The Department of Agriculture, Forestry and Fisheries (DAFF) has described as regrettable the protest action over fishing rights allocations in the Western Cape.
On Monday, a group of small-scale and near-shore fishers blocked the entrance to the DAFF offices at Foreshore Street in Cape Town. According to reports, the fishers were protesting over the long-awaited outcome of the suspension of the West Coast Rock Lobster fishing rights allocation process.
The fishers are demanding that the 2017/18 Total Annual Catch (TAC) be allocated to the small-scale sector, the scrapping of the Fishing Rights Allocation Process (FRAP) and that the small-scale fisheries policy be implemented immediately.
The department has reiterated that allocations are a legal process, which cannot be interrupted.
The department on Wednesday said while it respects the right to legal protest, it is "regrettable that The Collective, a group who has met with both the department and Minister [Senzeni Zokwana] and undertook certain decisions, decided to embark on a protest action in spite of the agreements made".
"The rights allocation process remains a legal process, which is informed by legislation, regulations and policies, and a process which has been hailed as transparent and legally sound.
"The request for an urgent meeting was held with (the department) after various fishing and community organisations took a resolution to work together and streamline issues that they would like the department to address. The various groups that have decided to streamline and work as a collective are referred to as 'The Collective'.
"It was agreed that all the organisations that form part of The Collective must start a process of being properly recognised in terms of the MLRA [Marine Living Resources Act] for the purpose of ensuring that future engagements are properly constituted," the department said in a statement.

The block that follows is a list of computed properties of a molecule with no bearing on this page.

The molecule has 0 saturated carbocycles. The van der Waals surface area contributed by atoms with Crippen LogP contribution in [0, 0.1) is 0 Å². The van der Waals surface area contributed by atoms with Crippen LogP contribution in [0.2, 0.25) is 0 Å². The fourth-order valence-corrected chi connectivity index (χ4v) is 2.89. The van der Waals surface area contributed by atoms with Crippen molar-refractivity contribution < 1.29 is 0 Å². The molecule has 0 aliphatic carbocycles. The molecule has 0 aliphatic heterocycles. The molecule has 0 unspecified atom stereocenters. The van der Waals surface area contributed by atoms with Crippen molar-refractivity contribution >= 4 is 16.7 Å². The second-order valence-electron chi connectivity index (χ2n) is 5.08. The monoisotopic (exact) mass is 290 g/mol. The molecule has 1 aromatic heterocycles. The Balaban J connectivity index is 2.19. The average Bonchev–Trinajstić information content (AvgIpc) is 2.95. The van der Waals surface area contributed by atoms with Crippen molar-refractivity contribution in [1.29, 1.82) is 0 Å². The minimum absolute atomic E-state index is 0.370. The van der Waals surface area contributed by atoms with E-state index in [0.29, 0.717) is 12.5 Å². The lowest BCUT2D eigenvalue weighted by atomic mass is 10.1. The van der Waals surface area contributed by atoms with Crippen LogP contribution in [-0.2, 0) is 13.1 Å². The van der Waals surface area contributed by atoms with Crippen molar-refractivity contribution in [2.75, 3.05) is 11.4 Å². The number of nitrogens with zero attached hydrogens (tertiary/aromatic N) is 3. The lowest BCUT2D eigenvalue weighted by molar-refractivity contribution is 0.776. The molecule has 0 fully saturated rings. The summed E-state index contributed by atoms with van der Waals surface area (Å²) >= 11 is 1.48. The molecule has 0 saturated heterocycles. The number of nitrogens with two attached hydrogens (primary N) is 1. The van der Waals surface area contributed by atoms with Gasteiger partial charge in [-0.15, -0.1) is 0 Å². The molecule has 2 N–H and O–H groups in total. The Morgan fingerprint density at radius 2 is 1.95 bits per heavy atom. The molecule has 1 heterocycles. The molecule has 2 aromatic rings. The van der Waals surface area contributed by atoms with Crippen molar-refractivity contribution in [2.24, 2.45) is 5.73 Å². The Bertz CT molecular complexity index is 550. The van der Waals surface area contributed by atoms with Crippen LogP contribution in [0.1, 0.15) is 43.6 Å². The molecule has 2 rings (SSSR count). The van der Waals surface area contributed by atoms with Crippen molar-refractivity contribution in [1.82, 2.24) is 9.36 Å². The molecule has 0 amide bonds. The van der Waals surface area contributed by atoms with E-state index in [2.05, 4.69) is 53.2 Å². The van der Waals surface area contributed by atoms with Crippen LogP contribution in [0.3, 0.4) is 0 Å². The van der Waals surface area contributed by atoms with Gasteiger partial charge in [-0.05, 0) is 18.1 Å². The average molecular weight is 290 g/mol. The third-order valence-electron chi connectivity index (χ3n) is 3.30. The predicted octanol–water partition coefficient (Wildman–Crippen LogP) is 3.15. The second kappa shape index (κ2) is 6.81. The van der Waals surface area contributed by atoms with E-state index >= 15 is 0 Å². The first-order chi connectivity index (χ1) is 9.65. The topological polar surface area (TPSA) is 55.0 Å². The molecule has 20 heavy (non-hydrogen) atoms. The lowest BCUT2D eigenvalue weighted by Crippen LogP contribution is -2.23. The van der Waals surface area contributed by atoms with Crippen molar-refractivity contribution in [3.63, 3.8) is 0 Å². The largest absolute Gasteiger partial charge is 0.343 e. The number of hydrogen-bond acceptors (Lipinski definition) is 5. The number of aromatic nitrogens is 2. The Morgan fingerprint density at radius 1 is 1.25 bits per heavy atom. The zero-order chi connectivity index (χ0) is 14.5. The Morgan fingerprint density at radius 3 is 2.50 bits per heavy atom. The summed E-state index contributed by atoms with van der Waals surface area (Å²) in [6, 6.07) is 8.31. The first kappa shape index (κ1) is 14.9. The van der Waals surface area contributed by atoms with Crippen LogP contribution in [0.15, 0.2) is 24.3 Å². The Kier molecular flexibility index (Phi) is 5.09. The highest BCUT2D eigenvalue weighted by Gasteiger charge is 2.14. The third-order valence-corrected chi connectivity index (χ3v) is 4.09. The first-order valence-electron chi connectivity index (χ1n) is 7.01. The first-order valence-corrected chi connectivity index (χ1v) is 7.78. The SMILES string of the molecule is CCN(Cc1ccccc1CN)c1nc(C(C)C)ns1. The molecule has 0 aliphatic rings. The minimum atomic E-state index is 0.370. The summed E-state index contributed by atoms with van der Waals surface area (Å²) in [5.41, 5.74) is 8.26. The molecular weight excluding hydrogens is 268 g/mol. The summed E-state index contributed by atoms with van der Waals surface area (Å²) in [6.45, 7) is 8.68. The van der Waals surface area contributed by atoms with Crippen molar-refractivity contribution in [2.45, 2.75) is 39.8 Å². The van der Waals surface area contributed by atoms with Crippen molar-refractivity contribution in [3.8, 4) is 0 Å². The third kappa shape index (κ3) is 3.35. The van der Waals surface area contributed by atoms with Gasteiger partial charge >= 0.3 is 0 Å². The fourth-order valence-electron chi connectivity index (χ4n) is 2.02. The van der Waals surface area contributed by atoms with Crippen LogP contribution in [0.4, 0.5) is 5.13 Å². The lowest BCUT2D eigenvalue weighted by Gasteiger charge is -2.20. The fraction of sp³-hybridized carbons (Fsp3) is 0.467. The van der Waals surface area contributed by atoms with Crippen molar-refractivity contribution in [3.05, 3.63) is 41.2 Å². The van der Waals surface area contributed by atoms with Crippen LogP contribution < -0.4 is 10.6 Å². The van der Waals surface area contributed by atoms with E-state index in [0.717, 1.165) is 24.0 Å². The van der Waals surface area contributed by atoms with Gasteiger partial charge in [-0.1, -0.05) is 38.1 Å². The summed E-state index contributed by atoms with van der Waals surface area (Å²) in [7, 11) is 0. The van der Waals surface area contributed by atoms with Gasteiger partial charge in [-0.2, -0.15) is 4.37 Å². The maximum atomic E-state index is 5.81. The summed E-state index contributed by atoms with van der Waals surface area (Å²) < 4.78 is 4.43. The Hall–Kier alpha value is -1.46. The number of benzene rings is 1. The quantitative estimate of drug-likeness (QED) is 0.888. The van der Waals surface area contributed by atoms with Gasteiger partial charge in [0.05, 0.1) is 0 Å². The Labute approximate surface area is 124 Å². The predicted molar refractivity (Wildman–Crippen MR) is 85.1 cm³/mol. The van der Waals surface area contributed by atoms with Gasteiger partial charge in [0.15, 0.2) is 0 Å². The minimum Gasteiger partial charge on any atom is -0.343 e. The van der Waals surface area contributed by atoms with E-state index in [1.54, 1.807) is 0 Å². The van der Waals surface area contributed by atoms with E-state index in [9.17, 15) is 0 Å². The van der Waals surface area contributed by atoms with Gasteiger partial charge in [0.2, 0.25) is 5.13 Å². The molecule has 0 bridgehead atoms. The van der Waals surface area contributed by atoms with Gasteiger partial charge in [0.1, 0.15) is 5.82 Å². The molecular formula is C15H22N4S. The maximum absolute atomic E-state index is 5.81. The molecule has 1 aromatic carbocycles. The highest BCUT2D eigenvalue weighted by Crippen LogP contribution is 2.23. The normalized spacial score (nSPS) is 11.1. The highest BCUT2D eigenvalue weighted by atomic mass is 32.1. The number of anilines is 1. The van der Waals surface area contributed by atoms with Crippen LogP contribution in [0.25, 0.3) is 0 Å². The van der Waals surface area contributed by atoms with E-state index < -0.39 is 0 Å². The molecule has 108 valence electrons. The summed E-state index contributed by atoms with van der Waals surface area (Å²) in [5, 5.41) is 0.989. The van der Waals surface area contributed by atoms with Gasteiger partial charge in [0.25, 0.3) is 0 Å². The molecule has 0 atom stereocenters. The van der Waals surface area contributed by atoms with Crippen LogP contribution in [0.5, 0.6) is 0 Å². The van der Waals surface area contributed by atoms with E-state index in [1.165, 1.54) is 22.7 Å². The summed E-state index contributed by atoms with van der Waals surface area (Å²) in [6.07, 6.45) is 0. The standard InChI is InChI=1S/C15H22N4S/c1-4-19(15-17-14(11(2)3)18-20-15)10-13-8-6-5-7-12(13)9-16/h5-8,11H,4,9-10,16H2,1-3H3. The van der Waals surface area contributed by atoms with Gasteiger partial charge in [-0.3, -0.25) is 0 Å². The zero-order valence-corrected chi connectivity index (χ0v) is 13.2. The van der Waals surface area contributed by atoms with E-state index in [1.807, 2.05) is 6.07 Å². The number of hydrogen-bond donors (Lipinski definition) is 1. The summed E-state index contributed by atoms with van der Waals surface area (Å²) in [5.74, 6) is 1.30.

The DAFF said the objectives that underpin its plans, projects and programmes in the agricultural, forestry and fisheries sectors include ensuring food security for all, creating jobs; increasing the contribution to gross domestic product and transformation of the fishing sector (which includes the implementation of the small-scale fishing policy).
The department said the Marine Living Resources Act was amended to recognise small-scale fishing as a sector within the fishing industry of South Africa.
"To this end, the small-scale fishing regulations with the entire legal framework have been approved and are being implemented in the four coastal provinces. The small-scale fishing sector will directly benefit approximately 30 000 people from coastal communities and is expected to transform the entire fishing industry.
"This new sector is designed to address food security needs within the local community, and will allow fishers to derive maximum benefit through value-adding of products and accessing markets.
"The fisheries sector is an important element of the Oceans Economy Strategy. The department will continue to advocate for responsible management of the marine resources. This will be supported by extensive research on the declining marine stock.
"DAFF, in collaboration with the industry, will accelerate growth in the sector to meet the aspirations of increasing the aquaculture sector five-fold to 20 000 tons annual production, thereby creating 15 000 jobs and contributing R3 billion to the GDP by 2019," said the department.
The department reiterated that it remains open to dialogue with stakeholders "as it has always been".